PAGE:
The first error of the commenter I just quoted is that his idea of Peter’s encouragement for husband’s to be kind (1 Peter 3:7) and Paul’s warning for husbands not to be harsh (Colossians 3:19) is to base his judgment of what is kind or harsh solely on his own preferences. He doesn’t seem to take into account that he might be a bit effeminate; as we often see among modern American Evangelicals.
What follows this paragraph is most of my responding comment. This post is already long and it’s only getting started, but if are cruisin’ for a bruisin’ you can read the whole thing here.
I don’t think you’ve read that right at all. Deuteronomy 21:10-14 says:
10 “When you go out to war against your enemies, and the Lord your God gives them into your hand and you take them captive, 11 and you see among the captives a beautiful woman, and you desire to take her to be your wife, 12 and you bring her home to your house, she shall shave her head and pare her nails. 13 And she shall take off the clothes in which she was captured and shall remain in your house and lament her father and her mother a full month. After that you may go in to her and be her husband, and she shall be your wife. 14 But if you no longer delight in her, you shall let her go where she wants. But you shall not sell her for money, nor shall you treat her as a slave, since you have humiliated her.
First of all: The whole chapter of Deut. 21 (not that it was originally in chapters) is about taking responsibility for those around you, while remaining innocent yourself. The preceding verses (v. 1-9) concern how the town nearest a found murdered body is responsible for making atonement for that murder, while also proclaiming their own innocence (if they are).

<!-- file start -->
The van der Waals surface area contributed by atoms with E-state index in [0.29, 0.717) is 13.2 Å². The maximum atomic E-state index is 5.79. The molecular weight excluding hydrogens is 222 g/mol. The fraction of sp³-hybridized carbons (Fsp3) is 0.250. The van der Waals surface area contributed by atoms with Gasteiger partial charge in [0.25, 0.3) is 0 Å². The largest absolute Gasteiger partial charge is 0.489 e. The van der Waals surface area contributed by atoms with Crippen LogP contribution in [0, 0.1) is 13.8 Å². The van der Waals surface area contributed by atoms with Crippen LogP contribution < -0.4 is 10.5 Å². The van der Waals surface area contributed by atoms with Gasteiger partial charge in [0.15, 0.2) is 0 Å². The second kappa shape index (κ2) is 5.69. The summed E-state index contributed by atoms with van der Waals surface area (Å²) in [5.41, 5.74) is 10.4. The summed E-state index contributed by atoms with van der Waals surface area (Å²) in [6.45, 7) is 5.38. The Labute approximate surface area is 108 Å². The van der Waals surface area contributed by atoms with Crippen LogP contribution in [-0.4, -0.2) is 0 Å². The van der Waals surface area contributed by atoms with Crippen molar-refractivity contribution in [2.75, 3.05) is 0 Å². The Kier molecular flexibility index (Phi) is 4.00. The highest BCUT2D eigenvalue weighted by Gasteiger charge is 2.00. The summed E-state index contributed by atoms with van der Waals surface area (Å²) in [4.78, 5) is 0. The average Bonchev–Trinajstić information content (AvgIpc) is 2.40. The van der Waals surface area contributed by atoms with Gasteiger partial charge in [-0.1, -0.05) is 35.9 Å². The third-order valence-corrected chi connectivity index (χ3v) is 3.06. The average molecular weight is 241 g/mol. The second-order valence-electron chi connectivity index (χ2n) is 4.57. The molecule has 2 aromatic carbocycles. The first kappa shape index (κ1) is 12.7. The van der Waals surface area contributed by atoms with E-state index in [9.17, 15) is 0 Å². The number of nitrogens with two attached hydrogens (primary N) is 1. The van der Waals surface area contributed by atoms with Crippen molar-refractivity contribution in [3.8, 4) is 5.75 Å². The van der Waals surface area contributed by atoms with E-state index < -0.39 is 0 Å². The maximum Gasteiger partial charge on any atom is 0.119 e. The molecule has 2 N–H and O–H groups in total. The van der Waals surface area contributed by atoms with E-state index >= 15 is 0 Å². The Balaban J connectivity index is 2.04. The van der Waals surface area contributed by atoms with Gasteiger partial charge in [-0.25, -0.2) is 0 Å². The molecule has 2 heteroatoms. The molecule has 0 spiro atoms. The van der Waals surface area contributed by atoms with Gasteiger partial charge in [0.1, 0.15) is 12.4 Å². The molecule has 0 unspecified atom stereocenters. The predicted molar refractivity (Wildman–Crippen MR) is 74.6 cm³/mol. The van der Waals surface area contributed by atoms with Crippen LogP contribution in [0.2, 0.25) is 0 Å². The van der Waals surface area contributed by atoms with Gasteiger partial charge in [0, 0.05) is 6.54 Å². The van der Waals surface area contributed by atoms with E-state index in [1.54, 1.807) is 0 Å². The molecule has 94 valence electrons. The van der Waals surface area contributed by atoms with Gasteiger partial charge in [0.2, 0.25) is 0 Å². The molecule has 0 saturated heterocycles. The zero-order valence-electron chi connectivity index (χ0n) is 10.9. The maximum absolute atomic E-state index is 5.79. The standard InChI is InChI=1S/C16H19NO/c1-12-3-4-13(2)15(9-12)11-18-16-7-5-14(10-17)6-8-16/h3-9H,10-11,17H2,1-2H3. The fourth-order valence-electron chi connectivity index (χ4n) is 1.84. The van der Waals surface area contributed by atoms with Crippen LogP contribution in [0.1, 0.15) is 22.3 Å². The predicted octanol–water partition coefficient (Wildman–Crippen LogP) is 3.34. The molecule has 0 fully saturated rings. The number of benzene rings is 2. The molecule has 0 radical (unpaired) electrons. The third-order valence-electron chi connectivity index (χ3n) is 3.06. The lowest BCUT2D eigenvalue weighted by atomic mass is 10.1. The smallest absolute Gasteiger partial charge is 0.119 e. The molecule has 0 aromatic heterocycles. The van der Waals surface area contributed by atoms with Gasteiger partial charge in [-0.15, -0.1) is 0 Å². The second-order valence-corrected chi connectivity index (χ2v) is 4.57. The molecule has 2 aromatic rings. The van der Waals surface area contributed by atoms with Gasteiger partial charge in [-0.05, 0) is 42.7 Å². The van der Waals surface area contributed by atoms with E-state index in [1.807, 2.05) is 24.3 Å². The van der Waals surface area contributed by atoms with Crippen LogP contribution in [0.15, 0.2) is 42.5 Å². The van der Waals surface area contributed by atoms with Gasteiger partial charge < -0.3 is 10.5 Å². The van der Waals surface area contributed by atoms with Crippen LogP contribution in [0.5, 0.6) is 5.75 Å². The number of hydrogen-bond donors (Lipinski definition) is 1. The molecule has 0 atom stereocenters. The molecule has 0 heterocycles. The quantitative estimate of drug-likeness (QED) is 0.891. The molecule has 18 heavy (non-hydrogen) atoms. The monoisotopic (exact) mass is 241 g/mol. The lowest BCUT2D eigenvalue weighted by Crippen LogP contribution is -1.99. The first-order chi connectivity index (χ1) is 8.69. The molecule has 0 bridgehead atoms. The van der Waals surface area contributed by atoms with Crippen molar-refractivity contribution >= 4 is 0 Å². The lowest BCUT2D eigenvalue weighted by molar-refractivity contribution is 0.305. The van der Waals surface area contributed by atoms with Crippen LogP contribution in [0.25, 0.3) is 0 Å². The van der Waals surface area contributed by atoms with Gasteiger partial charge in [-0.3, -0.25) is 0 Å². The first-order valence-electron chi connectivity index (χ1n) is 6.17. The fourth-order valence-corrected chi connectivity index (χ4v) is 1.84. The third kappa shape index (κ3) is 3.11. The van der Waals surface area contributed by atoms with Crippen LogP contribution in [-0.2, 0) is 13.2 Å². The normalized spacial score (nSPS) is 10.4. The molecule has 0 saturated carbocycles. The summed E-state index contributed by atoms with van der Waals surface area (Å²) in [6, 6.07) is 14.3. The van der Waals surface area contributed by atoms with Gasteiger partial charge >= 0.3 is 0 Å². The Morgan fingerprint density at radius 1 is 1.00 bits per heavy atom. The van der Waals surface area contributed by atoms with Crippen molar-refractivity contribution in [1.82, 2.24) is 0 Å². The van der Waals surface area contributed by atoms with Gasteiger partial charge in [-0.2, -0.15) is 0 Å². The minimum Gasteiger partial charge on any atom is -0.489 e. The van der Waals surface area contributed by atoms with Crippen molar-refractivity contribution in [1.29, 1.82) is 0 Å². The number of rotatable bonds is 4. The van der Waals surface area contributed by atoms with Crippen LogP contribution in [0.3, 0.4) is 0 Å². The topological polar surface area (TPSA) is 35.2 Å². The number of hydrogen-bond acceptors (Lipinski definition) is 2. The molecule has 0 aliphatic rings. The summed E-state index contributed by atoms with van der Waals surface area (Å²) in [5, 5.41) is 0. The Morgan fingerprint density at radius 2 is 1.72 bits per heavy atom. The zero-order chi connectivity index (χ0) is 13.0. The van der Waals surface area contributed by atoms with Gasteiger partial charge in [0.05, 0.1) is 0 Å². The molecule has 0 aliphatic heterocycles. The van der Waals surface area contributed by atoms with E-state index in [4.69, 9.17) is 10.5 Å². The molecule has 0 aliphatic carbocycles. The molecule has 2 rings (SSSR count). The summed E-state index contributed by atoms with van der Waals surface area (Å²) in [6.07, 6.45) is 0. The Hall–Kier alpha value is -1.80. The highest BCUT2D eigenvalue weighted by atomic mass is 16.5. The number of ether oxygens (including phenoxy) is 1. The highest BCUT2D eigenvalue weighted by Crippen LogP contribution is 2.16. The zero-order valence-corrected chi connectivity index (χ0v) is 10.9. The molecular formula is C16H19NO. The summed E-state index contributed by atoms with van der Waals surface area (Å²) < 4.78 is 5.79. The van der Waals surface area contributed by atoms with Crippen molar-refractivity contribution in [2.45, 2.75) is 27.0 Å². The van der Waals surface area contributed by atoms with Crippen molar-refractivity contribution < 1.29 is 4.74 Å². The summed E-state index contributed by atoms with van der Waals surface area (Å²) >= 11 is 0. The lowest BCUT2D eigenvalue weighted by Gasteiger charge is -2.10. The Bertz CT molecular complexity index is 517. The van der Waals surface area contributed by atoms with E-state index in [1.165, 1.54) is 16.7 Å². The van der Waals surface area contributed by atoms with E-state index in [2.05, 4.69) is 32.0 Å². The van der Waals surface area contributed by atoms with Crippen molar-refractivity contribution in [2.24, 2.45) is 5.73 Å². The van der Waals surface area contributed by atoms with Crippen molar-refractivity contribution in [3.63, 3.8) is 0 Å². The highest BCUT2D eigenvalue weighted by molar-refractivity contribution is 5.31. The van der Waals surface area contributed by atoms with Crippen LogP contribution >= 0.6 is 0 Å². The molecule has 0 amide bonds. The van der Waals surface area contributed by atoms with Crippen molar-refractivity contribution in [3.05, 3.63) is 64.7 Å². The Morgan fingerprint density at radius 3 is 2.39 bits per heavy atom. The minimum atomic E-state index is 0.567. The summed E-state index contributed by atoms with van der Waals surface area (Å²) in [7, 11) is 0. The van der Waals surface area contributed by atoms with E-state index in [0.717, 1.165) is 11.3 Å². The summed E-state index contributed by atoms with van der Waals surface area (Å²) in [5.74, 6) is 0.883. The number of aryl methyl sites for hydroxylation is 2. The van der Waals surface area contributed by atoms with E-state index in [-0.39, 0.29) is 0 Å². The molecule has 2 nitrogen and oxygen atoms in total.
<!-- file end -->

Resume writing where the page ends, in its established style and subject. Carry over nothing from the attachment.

The section immediately after the captives (v. 15-17) talks about giving the firstborn his due regardless of a father’s favor for the son or the mother. Like the people in the city near the victim, the father does not get a choice about who is nearest himself (i.e., his firstborn): He must still honor him.
The next section (v. 18-21) is about how to deal with a rebellious son who refuses to repent by having all the men of the whole town take responsibility for killing the rebellious son and ridding their town of evil.
The last section (v. 22-23) about not leaving up a man hung on a tree. It puts the responsibility for a criminal to avoid God’s curse on the heads of the innocents and executioners near the dead criminal; who is responsible for his own death. It is also a foreshadowing of Christ’s crucifixion, and Joseph of Arimathea’s coming righteousness.
Keep that idea of imposed and imposing responsibility in mind. The context here (v. 10-14) of the taking of wives from female captives is: Accepting full responsibility even under duress, adverse conditions, mental anguish, and outside your control, and how to do that while maintaining innocence. So let’s look at v. 10-14 again.